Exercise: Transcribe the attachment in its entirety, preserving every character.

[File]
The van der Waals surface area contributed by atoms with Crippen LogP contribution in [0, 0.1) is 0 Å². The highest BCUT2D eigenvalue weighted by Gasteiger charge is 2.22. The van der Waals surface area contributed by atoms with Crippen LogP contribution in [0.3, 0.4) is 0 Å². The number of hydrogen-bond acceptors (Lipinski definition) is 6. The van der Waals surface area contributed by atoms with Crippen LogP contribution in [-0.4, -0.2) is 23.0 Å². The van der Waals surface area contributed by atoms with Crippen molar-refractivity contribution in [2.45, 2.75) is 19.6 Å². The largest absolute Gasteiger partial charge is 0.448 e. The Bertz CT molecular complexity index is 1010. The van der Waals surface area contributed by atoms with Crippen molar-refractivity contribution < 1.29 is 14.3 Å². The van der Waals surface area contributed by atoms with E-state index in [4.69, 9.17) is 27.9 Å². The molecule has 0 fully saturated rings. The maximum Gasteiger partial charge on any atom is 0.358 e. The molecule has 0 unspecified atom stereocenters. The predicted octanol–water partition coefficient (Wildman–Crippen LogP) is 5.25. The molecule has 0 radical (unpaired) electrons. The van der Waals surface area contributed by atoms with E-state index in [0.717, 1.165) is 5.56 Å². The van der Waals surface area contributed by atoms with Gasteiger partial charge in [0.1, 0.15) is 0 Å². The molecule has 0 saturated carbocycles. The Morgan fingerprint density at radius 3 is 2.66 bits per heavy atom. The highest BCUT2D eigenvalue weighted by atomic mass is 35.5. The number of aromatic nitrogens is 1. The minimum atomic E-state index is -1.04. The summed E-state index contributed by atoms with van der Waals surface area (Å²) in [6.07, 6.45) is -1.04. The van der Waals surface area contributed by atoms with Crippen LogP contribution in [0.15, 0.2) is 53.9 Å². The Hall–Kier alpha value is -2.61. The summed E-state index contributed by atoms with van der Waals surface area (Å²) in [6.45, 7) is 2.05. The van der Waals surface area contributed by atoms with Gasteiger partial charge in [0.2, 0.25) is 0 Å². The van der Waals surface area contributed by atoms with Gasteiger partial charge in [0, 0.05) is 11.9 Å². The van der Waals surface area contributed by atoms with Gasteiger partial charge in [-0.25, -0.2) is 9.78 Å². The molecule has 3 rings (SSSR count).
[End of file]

The van der Waals surface area contributed by atoms with Crippen LogP contribution in [0, 0.1) is 0 Å². The highest BCUT2D eigenvalue weighted by Gasteiger charge is 2.22. The van der Waals surface area contributed by atoms with Crippen LogP contribution in [0.3, 0.4) is 0 Å². The number of hydrogen-bond acceptors (Lipinski definition) is 6. The van der Waals surface area contributed by atoms with Crippen LogP contribution in [-0.4, -0.2) is 23.0 Å². The van der Waals surface area contributed by atoms with Crippen molar-refractivity contribution in [2.45, 2.75) is 19.6 Å². The largest absolute Gasteiger partial charge is 0.448 e. The Bertz CT molecular complexity index is 1010. The van der Waals surface area contributed by atoms with Crippen molar-refractivity contribution < 1.29 is 14.3 Å². The van der Waals surface area contributed by atoms with E-state index in [4.69, 9.17) is 27.9 Å². The molecule has 0 fully saturated rings. The maximum Gasteiger partial charge on any atom is 0.358 e. The molecule has 0 unspecified atom stereocenters. The predicted octanol–water partition coefficient (Wildman–Crippen LogP) is 5.25. The molecule has 0 radical (unpaired) electrons. The van der Waals surface area contributed by atoms with E-state index in [0.717, 1.165) is 5.56 Å². The van der Waals surface area contributed by atoms with Gasteiger partial charge in [0.1, 0.15) is 0 Å². The molecule has 0 saturated carbocycles. The Morgan fingerprint density at radius 3 is 2.66 bits per heavy atom. The highest BCUT2D eigenvalue weighted by atomic mass is 35.5. The number of aromatic nitrogens is 1. The minimum atomic E-state index is -1.04. The summed E-state index contributed by atoms with van der Waals surface area (Å²) in [6.07, 6.45) is -1.04. The van der Waals surface area contributed by atoms with Crippen LogP contribution in [0.15, 0.2) is 53.9 Å². The Hall–Kier alpha value is -2.61. The summed E-state index contributed by atoms with van der Waals surface area (Å²) in [6.45, 7) is 2.05. The van der Waals surface area contributed by atoms with Gasteiger partial charge in [0.2, 0.25) is 0 Å². The van der Waals surface area contributed by atoms with Gasteiger partial charge in [0, 0.05) is 11.9 Å². The van der Waals surface area contributed by atoms with Gasteiger partial charge in [-0.25, -0.2) is 9.78 Å². The molecule has 3 rings (SSSR count).